Full steam ahead

Published : Apr 20, 2012 00:00 IST

A view, from the sea, of the two reactors of the Kudankulam Nuclear Power Project.-R. SENTHIL KUMAR

A view, from the sea, of the two reactors of the Kudankulam Nuclear Power Project.-R. SENTHIL KUMAR

The agitation against the Kudankulam nuclear power plant can be seen as a case of activism gone berserk.

The high-octane drama against the Kudankulam Nuclear Power Project (KKNPP) in Tamil Nadu has wound down. The seven-month-long agitation led by the People's Movement Against Nuclear Energy (PMANE) at Idinthakarai village in Tirunelveli district, demanding the closure of the ready-to-be commissioned project, ended on March 27 when S.P. Udayakumar, PMANE convener, called off his eight-day-old indefinite fast. He, however, announced that the protests at Idinthakarai, which is about 4 kilometres from Kudankulam, would continue. He demanded that the police release all arrested PMANE leaders; that the Centre release the Inter-Governmental Agreement (IGA) signed secretly in February 2008 by India and Russia on the liability issue; that a thorough and complete probe be conducted into the safety issues of the KKNPP by geologists, hydrologists and oceanographers; and that safety and evacuation drills be organised in the 30-km radius of the project.

The drama saw non-stop action with plots, subplots, interludes and asides. If the main plot was the PMANE's agitation staged in the forecourt of St. Lourde's church, Idinthakarai, and the people making bold to lay siege to the project and block the entry of Nuclear Power Corporation of India Limited (NPCIL) employees into it, the subplots featured the governments at the Centre and in the State.

The Jayalalithaa government in Tamil Nadu ran with the hare and hunted with the hounds and Prime Minister Manmohan Singh made the allegation that India's atomic energy programme has got into difficulties because NGOs [non-governmental organisations], mostly based in the United States, don't appreciate the need for our country to increase the energy supply. The other subplots included the freezing of the bank accounts of two NGOs operating near Kudankulam and the deportation of a German national for his alleged links with the protesters.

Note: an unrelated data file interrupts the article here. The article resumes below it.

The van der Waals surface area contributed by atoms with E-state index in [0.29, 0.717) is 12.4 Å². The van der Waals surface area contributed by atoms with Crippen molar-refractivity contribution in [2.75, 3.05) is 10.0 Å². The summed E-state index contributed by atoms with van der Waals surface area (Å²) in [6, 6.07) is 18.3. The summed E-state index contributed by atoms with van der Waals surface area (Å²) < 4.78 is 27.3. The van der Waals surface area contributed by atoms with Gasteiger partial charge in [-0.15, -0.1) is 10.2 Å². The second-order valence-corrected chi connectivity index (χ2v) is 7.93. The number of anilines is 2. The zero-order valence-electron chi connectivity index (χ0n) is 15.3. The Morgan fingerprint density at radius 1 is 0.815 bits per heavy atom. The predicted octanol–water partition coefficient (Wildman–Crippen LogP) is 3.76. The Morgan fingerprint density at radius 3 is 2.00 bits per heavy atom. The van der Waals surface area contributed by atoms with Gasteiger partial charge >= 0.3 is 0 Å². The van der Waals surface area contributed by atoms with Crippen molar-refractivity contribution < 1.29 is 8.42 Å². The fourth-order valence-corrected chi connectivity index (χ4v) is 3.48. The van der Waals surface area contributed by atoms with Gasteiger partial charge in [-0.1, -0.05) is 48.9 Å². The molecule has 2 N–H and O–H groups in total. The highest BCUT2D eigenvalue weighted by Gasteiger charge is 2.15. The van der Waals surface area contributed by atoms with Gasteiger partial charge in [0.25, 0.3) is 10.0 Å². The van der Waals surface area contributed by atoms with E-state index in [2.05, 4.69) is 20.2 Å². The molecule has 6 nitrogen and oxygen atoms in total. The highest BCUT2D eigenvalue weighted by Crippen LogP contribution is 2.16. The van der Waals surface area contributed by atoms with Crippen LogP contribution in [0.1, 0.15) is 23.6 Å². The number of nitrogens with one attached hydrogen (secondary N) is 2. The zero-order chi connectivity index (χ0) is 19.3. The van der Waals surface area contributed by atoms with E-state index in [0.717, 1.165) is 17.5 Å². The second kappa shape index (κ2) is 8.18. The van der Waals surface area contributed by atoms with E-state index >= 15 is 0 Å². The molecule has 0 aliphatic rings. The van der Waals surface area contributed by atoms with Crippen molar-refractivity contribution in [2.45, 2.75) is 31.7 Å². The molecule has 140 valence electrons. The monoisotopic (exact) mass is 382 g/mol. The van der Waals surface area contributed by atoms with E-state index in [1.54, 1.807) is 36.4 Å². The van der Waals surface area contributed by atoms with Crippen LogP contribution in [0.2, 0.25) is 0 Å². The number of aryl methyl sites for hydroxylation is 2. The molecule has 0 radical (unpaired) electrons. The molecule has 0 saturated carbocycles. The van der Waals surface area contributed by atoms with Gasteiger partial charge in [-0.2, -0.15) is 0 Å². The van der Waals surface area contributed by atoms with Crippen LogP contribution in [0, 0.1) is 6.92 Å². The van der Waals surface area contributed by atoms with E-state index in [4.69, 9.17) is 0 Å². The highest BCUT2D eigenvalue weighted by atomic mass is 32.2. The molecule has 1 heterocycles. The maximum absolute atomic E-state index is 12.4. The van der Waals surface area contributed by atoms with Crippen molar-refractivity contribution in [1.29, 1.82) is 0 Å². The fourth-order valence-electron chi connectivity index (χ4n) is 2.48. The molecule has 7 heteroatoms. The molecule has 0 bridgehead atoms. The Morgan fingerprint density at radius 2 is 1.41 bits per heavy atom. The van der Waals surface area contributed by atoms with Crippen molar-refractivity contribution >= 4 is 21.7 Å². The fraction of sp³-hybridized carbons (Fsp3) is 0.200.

The interludes featured the Congress in Tamil Nadu firing on all its propaganda cylinders to knock the bottom out of the PMANE's arguments that the Kudankulam reactors were not safe; the Jayalalithaa government setting up its own panel despite the Centre forming an experts' group, to convince the protesters on the reactors' safety features; the Bharatiya Janata Party and the Hindu Munnani getting into the action after Union Ministers alleged that the NGOs were diverting the funds they received from abroad to fuel the anti-Kudankulam agitation; the violence unleashed against PMANE leaders and the vandalising of a school run by Udayakumar at Nagercoil; and Udayakumar alleging that the Congress and the Hindu fanatics were behind the violence.

In the aside, the Prime Minister had a tete-a-tete with Chief Minister Jayalalithaa on December 25, 2011, at the Raj Bhavan in Chennai and reportedly sought her cooperation in ensuring that work resumed at the KKNPP. Earlier, Srikumar Banerjee, Chairman of the Atomic Energy Commission, had to be content with meeting the State's Chief Secretary, D. Sarangi, twice in his attempts to break the deadlock.